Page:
Perspectives of a Writer and Musician

Issues related to writing, publishing and playing jazz music: One man's muse.
by Al Stevens

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Location: Florida, United States

Friday, June 01, 2012

A Writer's View of the Future

What does the future of publishing hold, and how will authors deliver their works to readers in the near and distant futures. Those of us who expect to live and write at least another ten years should prepare ourselves for whatever form writing will take, what we will have to know, and what tools we will need.

It seems that almost every year new technologies emerge that enable new media for content delivery, media that were unimaginable not long before. Today's media are e-readers of various forms, and today's content is the e-book. The concept isn’t all that new, but mass acceptance of it has hit the marketplace like George of the Jungle slamming into a tree.

Advancements in technology will continue, so perhaps we writers should look ahead and predict how things might evolve to affect the ways readers read and authors write. Well, “predict” is a tad optimistic. “Speculate about” is more like it.

Writing is communicating. In recent times we’ve seen three major paradigm shifts in written communications, all of which were enabled by technology. E-mail, texting, and e-books. Let's concentrate on e-books.

A quiet revolution in publishing is underway.

• Online sales of e-books are now topping online sales of print books.
• Bookstores are closing, falling prey to online stores.
• Libraries struggle as the economy erodes the budgets of non-essential services.
• Newspapers are almost extinct as more people get their news from television and the Internet.

Print media across the board are in a decline, and that includes books. Consumers are moving away from printed books in huge numbers. Like the Big Bang, that movement started slowly but speeds up exponentially.

Resistance is inevitable. People cling to tradition and fight to preserve what they hold dear. They prefer, they say, the look, feel, and, heaven help us, the smell of a “real,” tangible book. They like to pull books from shelves, thumb through pages, jot notes in margins, stuff bookmarks in there, bend down the corners. They enjoy the sensory effects of a tangible book.

Why? Does a tangible book deliver content better than an electronic one? That’s a subjective measure. I think we prefer tangible books not because they do a better job but because they’re what we used when we learned to read. Fun with Dick and Jane was a page turner.

But, you say, the printed medium is as old as the Gutenberg press. How could it be replaced so readily and so quickly by some new-fangled do-dad? To that I say, consider the horse. Horses were domesticated and adapted for labor and transportation some 5000 years ago, and it took the automotive industry less than twenty years to virtually eliminate the horse for any practical use. Relative to the horse, print publication, at only about 550 years old, is still in its infancy.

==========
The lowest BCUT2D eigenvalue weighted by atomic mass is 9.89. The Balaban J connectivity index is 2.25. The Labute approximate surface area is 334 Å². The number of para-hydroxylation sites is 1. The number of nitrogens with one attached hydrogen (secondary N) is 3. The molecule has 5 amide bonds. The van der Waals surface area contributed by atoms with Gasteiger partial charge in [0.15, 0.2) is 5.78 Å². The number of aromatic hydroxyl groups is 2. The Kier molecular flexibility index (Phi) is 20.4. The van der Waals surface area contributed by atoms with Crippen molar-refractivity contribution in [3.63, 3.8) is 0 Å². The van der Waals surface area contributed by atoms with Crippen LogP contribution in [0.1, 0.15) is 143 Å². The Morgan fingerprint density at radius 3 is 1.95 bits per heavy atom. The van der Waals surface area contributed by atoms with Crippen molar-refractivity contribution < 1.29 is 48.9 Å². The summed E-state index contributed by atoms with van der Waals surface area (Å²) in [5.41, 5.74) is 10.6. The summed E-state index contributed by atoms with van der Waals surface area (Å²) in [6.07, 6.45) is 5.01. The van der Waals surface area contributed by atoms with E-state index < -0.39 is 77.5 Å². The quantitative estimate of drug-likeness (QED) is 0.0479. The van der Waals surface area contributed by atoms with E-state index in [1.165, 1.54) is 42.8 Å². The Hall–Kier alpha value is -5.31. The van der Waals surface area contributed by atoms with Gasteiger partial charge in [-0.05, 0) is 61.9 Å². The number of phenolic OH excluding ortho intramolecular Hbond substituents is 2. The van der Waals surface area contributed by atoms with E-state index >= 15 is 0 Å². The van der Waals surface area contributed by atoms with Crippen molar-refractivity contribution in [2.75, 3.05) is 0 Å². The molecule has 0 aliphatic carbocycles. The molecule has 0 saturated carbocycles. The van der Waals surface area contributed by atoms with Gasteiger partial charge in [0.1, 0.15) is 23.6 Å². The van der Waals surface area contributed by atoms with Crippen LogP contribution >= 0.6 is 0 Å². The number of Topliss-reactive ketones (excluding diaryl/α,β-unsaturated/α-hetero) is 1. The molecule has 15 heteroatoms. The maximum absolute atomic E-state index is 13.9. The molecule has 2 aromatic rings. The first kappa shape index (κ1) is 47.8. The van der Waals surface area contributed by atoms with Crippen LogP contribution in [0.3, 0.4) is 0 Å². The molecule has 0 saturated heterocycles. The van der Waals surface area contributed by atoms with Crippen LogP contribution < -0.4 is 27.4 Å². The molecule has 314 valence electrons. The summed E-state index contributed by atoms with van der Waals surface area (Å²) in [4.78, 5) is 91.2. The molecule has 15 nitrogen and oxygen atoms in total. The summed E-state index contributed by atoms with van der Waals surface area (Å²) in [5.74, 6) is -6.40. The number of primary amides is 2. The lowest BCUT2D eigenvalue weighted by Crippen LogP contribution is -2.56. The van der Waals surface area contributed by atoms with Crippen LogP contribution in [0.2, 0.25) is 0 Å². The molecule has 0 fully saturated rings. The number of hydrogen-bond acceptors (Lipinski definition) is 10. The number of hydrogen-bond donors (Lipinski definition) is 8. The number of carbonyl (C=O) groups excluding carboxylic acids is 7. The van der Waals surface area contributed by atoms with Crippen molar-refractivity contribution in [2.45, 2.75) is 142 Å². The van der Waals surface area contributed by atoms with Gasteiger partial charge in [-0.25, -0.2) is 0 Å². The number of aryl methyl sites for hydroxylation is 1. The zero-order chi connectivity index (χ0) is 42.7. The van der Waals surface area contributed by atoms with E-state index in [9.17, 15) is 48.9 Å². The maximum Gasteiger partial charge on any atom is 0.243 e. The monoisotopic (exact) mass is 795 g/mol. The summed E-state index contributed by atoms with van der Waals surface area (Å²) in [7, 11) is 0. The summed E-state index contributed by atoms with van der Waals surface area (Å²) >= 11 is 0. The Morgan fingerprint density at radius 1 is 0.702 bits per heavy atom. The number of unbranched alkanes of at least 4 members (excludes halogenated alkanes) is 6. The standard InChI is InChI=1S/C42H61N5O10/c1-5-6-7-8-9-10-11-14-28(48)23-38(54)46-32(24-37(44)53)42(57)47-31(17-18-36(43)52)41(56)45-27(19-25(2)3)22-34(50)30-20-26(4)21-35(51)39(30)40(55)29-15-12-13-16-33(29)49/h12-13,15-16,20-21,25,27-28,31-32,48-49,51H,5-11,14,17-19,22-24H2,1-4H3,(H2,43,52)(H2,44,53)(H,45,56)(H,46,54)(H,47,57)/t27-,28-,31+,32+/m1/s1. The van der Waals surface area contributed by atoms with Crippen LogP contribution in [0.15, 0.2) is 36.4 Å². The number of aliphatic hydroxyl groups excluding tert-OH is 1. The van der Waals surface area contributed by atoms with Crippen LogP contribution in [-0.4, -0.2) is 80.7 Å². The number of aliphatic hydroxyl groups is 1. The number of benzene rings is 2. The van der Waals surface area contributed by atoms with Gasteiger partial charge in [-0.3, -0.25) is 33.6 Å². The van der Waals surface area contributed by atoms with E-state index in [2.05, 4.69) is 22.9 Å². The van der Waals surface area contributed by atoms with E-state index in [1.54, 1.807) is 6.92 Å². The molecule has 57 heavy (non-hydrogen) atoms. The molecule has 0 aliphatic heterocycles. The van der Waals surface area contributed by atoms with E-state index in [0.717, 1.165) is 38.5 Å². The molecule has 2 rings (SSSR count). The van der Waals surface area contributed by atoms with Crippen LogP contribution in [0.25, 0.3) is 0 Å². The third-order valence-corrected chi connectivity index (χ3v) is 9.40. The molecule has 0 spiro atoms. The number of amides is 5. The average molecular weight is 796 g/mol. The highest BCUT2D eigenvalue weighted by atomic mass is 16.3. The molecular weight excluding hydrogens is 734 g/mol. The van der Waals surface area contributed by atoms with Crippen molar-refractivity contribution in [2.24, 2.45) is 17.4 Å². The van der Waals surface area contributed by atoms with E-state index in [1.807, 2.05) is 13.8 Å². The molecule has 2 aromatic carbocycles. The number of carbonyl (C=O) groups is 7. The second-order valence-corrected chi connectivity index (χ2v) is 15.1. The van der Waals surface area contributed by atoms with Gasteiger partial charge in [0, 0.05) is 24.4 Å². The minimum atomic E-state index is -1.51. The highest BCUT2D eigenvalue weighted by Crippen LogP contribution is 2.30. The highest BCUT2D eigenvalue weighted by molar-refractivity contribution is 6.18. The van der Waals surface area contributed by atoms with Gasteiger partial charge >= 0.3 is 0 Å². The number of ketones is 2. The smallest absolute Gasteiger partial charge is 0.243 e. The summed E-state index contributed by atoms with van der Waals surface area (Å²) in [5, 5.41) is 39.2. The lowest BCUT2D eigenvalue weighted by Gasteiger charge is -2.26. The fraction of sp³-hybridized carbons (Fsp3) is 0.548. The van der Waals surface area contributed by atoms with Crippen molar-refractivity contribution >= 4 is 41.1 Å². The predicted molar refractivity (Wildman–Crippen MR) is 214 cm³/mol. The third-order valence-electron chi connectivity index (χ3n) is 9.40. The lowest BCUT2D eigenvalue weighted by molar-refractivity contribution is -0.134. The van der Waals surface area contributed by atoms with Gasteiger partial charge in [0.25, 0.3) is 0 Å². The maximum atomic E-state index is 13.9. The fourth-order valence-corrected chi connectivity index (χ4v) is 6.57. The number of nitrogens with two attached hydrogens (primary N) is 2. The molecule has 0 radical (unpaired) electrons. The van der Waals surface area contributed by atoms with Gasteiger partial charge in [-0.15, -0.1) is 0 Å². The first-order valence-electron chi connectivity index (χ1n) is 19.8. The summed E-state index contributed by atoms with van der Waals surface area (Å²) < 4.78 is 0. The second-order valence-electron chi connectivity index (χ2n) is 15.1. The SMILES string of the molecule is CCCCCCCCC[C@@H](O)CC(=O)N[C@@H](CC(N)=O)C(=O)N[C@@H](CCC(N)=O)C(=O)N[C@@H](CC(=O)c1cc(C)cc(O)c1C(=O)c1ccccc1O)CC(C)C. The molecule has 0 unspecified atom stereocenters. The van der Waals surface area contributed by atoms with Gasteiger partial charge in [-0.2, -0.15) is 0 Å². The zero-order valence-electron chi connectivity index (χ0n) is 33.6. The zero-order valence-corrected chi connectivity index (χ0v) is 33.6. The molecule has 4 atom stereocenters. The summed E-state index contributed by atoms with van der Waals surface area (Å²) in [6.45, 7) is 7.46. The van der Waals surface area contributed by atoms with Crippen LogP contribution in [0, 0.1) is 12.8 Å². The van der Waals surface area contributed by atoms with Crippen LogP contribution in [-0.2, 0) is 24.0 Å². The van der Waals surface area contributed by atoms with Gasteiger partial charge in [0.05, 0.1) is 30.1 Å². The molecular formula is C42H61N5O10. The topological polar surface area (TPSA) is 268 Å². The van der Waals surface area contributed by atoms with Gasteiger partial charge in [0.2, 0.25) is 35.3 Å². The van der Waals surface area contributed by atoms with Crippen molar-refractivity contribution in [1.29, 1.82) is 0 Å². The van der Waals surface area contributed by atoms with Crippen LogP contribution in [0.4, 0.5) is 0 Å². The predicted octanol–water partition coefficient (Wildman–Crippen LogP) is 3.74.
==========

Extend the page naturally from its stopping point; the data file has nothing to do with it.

Progress seldom respects tradition.

So stand back, old-timers. Your “real” book is on the endangered list, soon to be found tucked away only in museums and the collections of wealthy, eccentric old people. Very much like the 78 rpm record, the 8mm movie projector, and the stereopticon viewer.

Traditionalists will strenuously object to these predictions. They say it’s the same old broken record. They’ve heard it before. Such changes will not come to be, they say, for no reason other than that they don’t want them. Such hangers-on will be dragged, kicking and screaming, into the future. Many of those who work in traditional publishing are so entrenched in that business model that such radical changes threaten not only their livelihoods but their sense of well-being.

The same thing happened to buggy whip weavers a few decades back.

Just as you can still find vinyl records and turntables, real books will always be available for those few who want them. But the civilized world at large will ignore them.

Like the pay phone.
More to come...


Blogger randi lee said...

Very interesting stuff. I never really thought to think ahead. Great post!

8:20 AM  
Anonymous A Harding said...

Physical books will never go extinct, and they won't be limited to museums, archives and collector's bookcases. I will draw a parallel with computer games - there is a lot of digital distribution, but companies still release collector's editions with all sorts of extras like figurines of central characters and cloth maps. Going digital will transform physical books into an art - your e-book or Kindle will be the paperback with no frills attached, and your physical books will be specially made, full of illustrations, perhaps hand written, all sorts of things.

7:20 AM  

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